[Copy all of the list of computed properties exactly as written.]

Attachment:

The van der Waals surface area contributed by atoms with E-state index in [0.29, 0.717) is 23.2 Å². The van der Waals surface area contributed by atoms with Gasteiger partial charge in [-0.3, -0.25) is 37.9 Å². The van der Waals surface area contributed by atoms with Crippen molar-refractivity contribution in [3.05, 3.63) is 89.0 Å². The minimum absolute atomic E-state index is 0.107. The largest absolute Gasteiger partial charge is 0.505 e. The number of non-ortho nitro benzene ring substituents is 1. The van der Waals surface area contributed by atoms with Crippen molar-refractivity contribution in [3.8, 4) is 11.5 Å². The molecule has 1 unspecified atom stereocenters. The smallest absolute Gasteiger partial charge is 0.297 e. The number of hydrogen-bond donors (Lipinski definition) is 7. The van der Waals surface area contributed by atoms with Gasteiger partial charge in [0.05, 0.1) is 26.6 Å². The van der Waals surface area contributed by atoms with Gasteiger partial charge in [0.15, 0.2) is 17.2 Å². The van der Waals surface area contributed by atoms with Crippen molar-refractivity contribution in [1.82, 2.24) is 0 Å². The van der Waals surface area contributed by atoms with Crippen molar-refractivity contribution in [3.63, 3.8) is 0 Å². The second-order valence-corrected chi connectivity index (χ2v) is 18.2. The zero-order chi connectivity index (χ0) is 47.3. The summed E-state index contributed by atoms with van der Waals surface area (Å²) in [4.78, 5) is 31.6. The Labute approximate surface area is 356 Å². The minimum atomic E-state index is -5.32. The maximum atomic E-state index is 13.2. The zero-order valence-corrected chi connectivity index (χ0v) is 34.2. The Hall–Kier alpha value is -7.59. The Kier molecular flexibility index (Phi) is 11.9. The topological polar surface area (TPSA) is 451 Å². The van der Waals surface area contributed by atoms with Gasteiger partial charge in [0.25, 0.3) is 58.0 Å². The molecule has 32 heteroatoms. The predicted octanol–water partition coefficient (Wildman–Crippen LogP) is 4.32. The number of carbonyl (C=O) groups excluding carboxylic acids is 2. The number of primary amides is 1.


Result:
The van der Waals surface area contributed by atoms with E-state index in [0.29, 0.717) is 23.2 Å². The van der Waals surface area contributed by atoms with Gasteiger partial charge in [-0.3, -0.25) is 37.9 Å². The van der Waals surface area contributed by atoms with Crippen molar-refractivity contribution in [3.05, 3.63) is 89.0 Å². The minimum absolute atomic E-state index is 0.107. The largest absolute Gasteiger partial charge is 0.505 e. The number of non-ortho nitro benzene ring substituents is 1. The van der Waals surface area contributed by atoms with Crippen molar-refractivity contribution in [3.8, 4) is 11.5 Å². The molecule has 1 unspecified atom stereocenters. The smallest absolute Gasteiger partial charge is 0.297 e. The number of hydrogen-bond donors (Lipinski definition) is 7. The van der Waals surface area contributed by atoms with Gasteiger partial charge in [0.05, 0.1) is 26.6 Å². The van der Waals surface area contributed by atoms with Gasteiger partial charge in [0.15, 0.2) is 17.2 Å². The van der Waals surface area contributed by atoms with Crippen molar-refractivity contribution in [1.82, 2.24) is 0 Å². The van der Waals surface area contributed by atoms with Crippen molar-refractivity contribution in [3.63, 3.8) is 0 Å². The second-order valence-corrected chi connectivity index (χ2v) is 18.2. The zero-order chi connectivity index (χ0) is 47.3. The summed E-state index contributed by atoms with van der Waals surface area (Å²) in [4.78, 5) is 31.6. The Labute approximate surface area is 356 Å². The minimum atomic E-state index is -5.32. The maximum atomic E-state index is 13.2. The zero-order valence-corrected chi connectivity index (χ0v) is 34.2. The Hall–Kier alpha value is -7.59. The Kier molecular flexibility index (Phi) is 11.9. The topological polar surface area (TPSA) is 451 Å². The van der Waals surface area contributed by atoms with Gasteiger partial charge in [0.25, 0.3) is 58.0 Å². The molecule has 32 heteroatoms. The predicted octanol–water partition coefficient (Wildman–Crippen LogP) is 4.32. The number of carbonyl (C=O) groups excluding carboxylic acids is 2. The number of primary amides is 1.